The federal appeals courts upheld her verdict, but the company wants the Supreme Court to overturn it.
Justices ruled in 2011 that makers of generic drugs cannot be sued for failing to warn consumers of the possible side effects of their products if they copy the exact warnings on the brand-name equivalents of the medicines as required by federal law. Mutual and the Obama administration want that protection extended to the design of the drug, since the generic is an exact copy of the brand-name drug that has already been approved by the federal government.
To allow Bartlett's verdict to stand would cause a conflict between state liability law and federal law requiring the two drugs to be the same, Mutual lawyer Jay P. Lefkowitz said.
"Federal law required generic sulindac to have the same ingredients, the same warning and the same safety profile as the branded version, but a New Hampshire jury imposed liability because sulindac didn't have a different safety profile, meaning a different ingredient or a different warning," he said.
The Food and Drug Administration approved sulindac in 1978, and Mutual got approval to sell its generic in 1991 after the FDA said it was "safe and effective for use." A warning that the side effects that Bartlett suffered was associated with the drug was added in 2002, and updated in 2006 to specifically refer to toxic epidermal necrolysis, a form of Steven-Johnson Syndrome or SJS/TEN.
"What we are trying to do is preserve the FDA's role here, not have juries second-guess on a case-by-case and state-by-state basis imposing different safety obligations on manufacturers when Congress has established a regime for FDA to control this," said Anthony Yang of the solicitor general's office.
David C. Frederick, Bartlett's lawyer, argued that New Hampshire didn't require Mutual to change sulindac, just compensate Bartlett for her injuries. "All New Hampshire is imposing here is a duty to pay compensation if your unreasonably dangerous product harms a patient," he said.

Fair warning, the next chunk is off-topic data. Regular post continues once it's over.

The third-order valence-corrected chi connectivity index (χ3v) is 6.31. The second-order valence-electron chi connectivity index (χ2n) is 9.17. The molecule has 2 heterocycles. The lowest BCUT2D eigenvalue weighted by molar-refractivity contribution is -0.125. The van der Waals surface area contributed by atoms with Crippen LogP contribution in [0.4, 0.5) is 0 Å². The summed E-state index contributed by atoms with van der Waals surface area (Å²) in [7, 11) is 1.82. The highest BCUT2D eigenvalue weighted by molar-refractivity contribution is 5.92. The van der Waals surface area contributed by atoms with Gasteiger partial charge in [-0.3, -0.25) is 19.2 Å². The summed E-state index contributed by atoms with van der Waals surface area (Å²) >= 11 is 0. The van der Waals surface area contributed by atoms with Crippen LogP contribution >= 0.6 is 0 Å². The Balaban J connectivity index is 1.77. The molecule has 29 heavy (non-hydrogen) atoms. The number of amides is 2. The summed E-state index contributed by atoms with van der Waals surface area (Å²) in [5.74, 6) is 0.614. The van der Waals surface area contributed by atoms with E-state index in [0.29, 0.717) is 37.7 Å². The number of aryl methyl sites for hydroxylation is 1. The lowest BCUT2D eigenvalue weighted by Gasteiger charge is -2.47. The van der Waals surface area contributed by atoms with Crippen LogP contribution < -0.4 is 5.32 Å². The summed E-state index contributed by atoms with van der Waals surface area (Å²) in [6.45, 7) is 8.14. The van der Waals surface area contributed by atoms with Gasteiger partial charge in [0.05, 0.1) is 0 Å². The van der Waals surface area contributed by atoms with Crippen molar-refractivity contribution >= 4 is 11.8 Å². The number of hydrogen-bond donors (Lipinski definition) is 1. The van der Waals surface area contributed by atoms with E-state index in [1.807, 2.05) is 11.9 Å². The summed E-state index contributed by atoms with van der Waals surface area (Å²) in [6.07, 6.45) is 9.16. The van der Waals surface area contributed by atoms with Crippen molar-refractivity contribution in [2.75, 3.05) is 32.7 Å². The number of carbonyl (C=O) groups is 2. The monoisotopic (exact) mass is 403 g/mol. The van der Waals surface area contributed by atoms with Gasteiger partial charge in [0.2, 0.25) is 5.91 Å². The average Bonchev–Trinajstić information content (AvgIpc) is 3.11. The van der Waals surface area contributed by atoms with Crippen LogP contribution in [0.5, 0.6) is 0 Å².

But the jury "didn't say that yes, you can market this drug, it benefits, you know, 99.9 percent of the people but there is that 0.1 percent, and you're going to have to compensate that person," Chief Justice John Roberts said. "They said the risks outweigh the benefits, period. So you should not market this at all. And it does seem inconsistent with the federal regime."
A jury somewhere could rule that chemotherapy couldn't be used anymore because one person somewhere was horribly injured, said Justice Stephen Breyer, which is why he said he thought the FDA should be in charge instead of juries. "What I do in my mind is I say, beware, because it's also true potentially of some of these life-saving drugs and that's what's worrying me," Breyer said.
A win for Mutual would give carte blanche to drugmakers in state court because any state law that would force them to change the drug's composition would conflict with federal law, Frederick argued. "And so that applies to brand name drugs as well as generic drugs," he said. "We don't see a principal difference, unfortunately, to distinguish them."
Sulindac is still on the market, he added. Justice Ruth Bader Ginsburg said that in 2005, Mutual said the drug only produced $7 million. "If they are only making $7 million, they ought to withdraw from the market, because their product causes such horrific injuries it ought not to be sold," Frederick said.
The court will rule later this year.